Antarctica's 'sleeping giant' ice sheet begins to stir
As earth's temperatures increase, coastal communities and infrastructure must adapt to shrinking southern ice sheets and rising sea levels
In a paper I just published with colleague Ted Scambos from the National Snow and Ice Data Centre, we highlight the impact of southern ice sheet loss, particularly the West Antarctic Ice Sheet on sea-level rise around the world.
We know that human emissions of greenhouse gases are causing the earth's temperature to rise and are creating other changes across the earth's climate system. One change that gets a great deal of attention is the current and future rates of sea-level rise. A rising sea level affects coastal communities around the world; approximately 150 million people live within one metre of the current sea level.
The waters are rising because of a number of factors. First, water expands as it warms. In the past, this "thermal expansion" was the largest source of sea-level rise. But as the earth's temperatures continued to increase, another factor (melting ice, particularly from large ice sheets in Greenland and Antarctica) has played an ever increasing role.
In the southern hemisphere, the largest player is the Western Antarctic Ice Sheet. It is less stable than Eastern Antarctica and is particularly vulnerable to melting from below by warmed ocean waters. Scientists are closely watching the ice near the edges of the sheet because they buttress large volumes of ice that are more inland. When these buttressing ice shelves melt, the ice upstream will slide more rapidly towards ocean waters.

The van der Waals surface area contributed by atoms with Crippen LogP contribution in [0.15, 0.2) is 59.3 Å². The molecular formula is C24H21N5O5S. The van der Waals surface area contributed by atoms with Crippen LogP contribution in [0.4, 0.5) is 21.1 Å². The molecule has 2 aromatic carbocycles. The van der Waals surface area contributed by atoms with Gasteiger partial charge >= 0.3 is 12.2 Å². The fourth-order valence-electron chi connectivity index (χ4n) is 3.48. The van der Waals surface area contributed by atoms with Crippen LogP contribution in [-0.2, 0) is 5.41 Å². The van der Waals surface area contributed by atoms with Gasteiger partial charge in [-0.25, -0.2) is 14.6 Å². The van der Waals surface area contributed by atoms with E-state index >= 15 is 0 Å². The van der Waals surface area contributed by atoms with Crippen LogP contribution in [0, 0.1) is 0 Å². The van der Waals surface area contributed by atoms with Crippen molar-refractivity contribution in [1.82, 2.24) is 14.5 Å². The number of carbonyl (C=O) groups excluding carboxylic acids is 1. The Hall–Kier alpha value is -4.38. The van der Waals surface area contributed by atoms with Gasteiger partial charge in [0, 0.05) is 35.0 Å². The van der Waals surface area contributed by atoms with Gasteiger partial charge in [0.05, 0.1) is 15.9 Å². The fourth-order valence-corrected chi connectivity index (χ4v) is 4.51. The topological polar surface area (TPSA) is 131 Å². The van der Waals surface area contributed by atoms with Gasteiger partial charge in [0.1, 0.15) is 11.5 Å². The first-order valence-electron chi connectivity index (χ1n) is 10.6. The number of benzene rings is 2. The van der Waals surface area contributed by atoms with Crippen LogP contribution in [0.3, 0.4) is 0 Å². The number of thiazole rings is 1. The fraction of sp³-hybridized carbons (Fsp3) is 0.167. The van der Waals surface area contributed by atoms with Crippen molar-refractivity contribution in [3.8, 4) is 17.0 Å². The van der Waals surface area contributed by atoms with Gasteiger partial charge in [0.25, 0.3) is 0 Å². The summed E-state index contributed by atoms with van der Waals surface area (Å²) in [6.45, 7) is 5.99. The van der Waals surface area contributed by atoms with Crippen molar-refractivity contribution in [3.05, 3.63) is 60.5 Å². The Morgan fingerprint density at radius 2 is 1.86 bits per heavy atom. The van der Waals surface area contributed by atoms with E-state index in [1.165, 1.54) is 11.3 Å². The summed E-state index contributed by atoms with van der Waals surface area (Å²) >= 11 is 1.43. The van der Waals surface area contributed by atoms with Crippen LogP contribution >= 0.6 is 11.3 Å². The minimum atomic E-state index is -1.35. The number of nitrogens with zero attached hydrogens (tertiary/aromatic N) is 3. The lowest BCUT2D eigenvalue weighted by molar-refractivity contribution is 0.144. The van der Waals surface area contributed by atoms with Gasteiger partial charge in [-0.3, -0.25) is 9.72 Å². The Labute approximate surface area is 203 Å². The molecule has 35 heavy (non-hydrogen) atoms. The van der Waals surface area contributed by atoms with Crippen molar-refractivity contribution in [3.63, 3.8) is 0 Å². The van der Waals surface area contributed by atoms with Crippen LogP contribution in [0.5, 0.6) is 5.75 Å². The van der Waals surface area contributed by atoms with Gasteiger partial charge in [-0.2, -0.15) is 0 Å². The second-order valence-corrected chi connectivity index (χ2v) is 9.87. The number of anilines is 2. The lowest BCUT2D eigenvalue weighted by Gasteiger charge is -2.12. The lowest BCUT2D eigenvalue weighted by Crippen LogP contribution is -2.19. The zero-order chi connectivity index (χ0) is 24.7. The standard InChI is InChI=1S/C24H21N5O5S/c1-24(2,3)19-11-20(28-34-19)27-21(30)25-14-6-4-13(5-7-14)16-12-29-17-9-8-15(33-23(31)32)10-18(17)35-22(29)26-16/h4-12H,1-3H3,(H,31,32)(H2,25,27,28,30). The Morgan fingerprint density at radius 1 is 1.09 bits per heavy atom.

According to some studies, "no further acceleration of climate change and only modest extrapolations of the current increasing mass loss rate are necessary for the system to eventually collapse … resulting in 1-3 metres of sea-level rise".
That sea-level rise will not be uniform. Antarctica (and Greenland) are currently losing gigatons of ice each year. That ice is heavy, and that mass (particularly heavy items) expresses a gravitational attraction. So, all that ice sitting atop Antarctica is pulling ocean waters towards it.
As the ice melts, the gravitational force will lessen, and the waters will "slosh" away from Antarctica. That sea-level rise in the northern hemisphere will be greater than the world-wide average whereas sea levels in the region next to Antarctica may actually fall. This means that infrastructure planning on the east and west coasts of North America as well as in Europe must be prepared for a greater than average sea-level rise.
This is an exciting and rapidly evolving field of study that has tremendous implications on coastal communities and infrastructure. Ted Scambos said: "Antarctica's ice sheet has been called the 'sleeping giant' of sea level, but it's beginning to stir. Everything we've seen about this change points to human influences on climate - and now we're at the point where human actions will be needed to stop it."
We will be eagerly awaiting more results on this subject.
John Abraham is a professor of thermal sciences at the University of St Thomas School of Engineering, Minnesota, USA.